Cardinal DiNardo: Which is very good. I think what the Supreme Court was able to do was to pull the rug under a presupposition many people have today that everyone has a right to personal autonomy. But there really is no “right to autonomy.” Freedom is not the same thing as autonomy. And I think that’s what has made some people, not all, but some to become so angry because of the perception that autonomy has been lost.

Fritsch Dumalet: St. John Paul II said freedom is not the right to do whatever you want. Freedom is the right to do what you ought to do. And when we talk about who we are as people, as God’s creation, we are not primarily individuals. We are primarily communal beings.
Decisions like Roe v. Wade separate us from each other. They separate mother from child. They separate men from women. Roe v. Wade really strikes at the most fundamental communal relationship, that of a mother and her child but also at a mother’s right to expect that others will support her in caring for that child.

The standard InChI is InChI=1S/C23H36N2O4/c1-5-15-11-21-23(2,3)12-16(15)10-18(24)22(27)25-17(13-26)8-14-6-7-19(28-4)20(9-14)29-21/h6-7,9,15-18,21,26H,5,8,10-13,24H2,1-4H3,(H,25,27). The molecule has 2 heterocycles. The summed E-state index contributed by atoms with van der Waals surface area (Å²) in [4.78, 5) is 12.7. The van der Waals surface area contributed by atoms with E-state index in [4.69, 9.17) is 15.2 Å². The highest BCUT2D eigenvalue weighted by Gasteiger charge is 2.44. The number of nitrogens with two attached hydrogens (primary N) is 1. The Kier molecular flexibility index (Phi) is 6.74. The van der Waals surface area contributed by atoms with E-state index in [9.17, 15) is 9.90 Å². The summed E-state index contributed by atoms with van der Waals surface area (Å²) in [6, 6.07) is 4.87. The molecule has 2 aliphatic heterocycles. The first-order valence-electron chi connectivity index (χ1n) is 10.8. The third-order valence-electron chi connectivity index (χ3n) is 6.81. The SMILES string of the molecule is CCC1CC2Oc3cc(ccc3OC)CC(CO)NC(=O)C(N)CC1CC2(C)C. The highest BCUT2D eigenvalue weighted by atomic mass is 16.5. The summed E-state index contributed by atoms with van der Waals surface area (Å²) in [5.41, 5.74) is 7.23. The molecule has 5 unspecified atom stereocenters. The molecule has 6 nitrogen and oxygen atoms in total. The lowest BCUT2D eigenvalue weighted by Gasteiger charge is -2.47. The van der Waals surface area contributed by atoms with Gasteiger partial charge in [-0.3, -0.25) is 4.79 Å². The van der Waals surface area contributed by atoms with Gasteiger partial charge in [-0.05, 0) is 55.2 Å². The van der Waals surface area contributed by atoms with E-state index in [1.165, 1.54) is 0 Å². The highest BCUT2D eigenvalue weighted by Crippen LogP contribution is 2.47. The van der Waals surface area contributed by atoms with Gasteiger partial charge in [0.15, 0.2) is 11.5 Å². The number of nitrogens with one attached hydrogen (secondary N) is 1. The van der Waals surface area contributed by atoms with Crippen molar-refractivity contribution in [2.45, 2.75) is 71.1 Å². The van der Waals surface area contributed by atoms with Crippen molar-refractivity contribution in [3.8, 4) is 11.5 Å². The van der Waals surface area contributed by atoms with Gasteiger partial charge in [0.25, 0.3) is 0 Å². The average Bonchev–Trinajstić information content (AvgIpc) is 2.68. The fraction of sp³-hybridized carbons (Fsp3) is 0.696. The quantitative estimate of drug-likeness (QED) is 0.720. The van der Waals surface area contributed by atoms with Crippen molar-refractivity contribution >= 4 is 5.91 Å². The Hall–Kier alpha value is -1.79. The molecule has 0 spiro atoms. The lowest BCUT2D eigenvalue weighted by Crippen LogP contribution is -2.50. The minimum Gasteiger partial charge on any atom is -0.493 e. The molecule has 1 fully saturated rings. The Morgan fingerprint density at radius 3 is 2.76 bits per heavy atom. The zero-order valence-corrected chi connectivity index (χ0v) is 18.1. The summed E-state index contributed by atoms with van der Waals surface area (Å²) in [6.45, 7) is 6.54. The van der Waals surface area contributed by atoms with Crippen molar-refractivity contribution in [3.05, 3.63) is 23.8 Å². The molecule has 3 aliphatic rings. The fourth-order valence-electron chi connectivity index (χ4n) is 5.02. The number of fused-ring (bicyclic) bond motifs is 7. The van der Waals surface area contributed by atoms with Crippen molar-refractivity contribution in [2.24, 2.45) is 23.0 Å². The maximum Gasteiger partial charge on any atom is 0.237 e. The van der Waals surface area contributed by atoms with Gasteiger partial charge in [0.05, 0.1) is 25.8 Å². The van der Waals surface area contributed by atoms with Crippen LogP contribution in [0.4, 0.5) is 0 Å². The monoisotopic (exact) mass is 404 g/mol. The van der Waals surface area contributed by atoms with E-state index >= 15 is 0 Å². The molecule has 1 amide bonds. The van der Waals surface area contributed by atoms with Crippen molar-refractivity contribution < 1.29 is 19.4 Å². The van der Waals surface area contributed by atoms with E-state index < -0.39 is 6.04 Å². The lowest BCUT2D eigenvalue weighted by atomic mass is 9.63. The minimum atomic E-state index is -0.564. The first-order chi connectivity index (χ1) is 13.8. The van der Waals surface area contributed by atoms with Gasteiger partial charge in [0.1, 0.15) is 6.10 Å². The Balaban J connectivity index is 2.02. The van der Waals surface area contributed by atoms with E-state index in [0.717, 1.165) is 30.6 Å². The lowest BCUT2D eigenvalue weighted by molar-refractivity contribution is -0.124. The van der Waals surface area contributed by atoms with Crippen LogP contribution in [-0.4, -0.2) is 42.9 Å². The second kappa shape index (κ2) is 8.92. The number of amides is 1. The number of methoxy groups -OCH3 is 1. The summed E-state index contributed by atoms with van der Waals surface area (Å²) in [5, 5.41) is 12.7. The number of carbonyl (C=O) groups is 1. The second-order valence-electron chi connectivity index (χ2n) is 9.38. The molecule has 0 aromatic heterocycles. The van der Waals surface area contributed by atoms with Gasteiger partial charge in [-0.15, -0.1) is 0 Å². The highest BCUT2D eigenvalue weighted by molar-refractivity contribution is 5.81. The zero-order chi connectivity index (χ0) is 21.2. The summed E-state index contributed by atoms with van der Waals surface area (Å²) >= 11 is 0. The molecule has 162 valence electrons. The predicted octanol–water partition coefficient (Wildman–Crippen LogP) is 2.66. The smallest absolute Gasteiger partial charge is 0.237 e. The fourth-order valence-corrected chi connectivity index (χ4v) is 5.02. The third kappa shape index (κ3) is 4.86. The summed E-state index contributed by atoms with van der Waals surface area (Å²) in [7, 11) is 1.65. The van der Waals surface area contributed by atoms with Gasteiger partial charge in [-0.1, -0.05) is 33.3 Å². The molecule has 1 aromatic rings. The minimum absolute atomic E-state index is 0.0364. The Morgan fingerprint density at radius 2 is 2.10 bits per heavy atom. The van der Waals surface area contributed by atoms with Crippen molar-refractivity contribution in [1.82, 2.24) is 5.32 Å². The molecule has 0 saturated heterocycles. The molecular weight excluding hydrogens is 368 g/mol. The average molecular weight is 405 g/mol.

Cardinal DiNardo: In Catholic teaching, the word we use to describe who we are both as individuals and related to others is the word “person.” Persons always involve a relationship, first with God, but then with one another.
Persons are related. The Roe v. Wade decision, which Dobbs overturned, scattered people into their own autonomous, libertarian mode of existence. The new decision of the Supreme Court brings us back together as a civil society to talk about these matters. It makes us responsible for one another. And therefore, the Church’s role in supporting those who are expecting children, pregnant women, and families needing support, will continue, and even expand. Our mission also will require us to persuade people of the rightness of our arguments.

Fritsch Dumalet: I recently spoke with a young adult group at a parish. They were very engaged and very excited, but also felt a bit of trepidation around this topic; there is confusion about how to talk to people who disagree. There’s so much anger and so much vitriol. In speaking with these young people, I was encouraged about how they wanted to get involved with a number of programs like Walking with Moms In Need. In this diocese, because we’re blessed with so many pregnancy and infancy health resources, we are looking to expand the pro-life movement beyond pregnancy and infancy to help parents at all stages of life.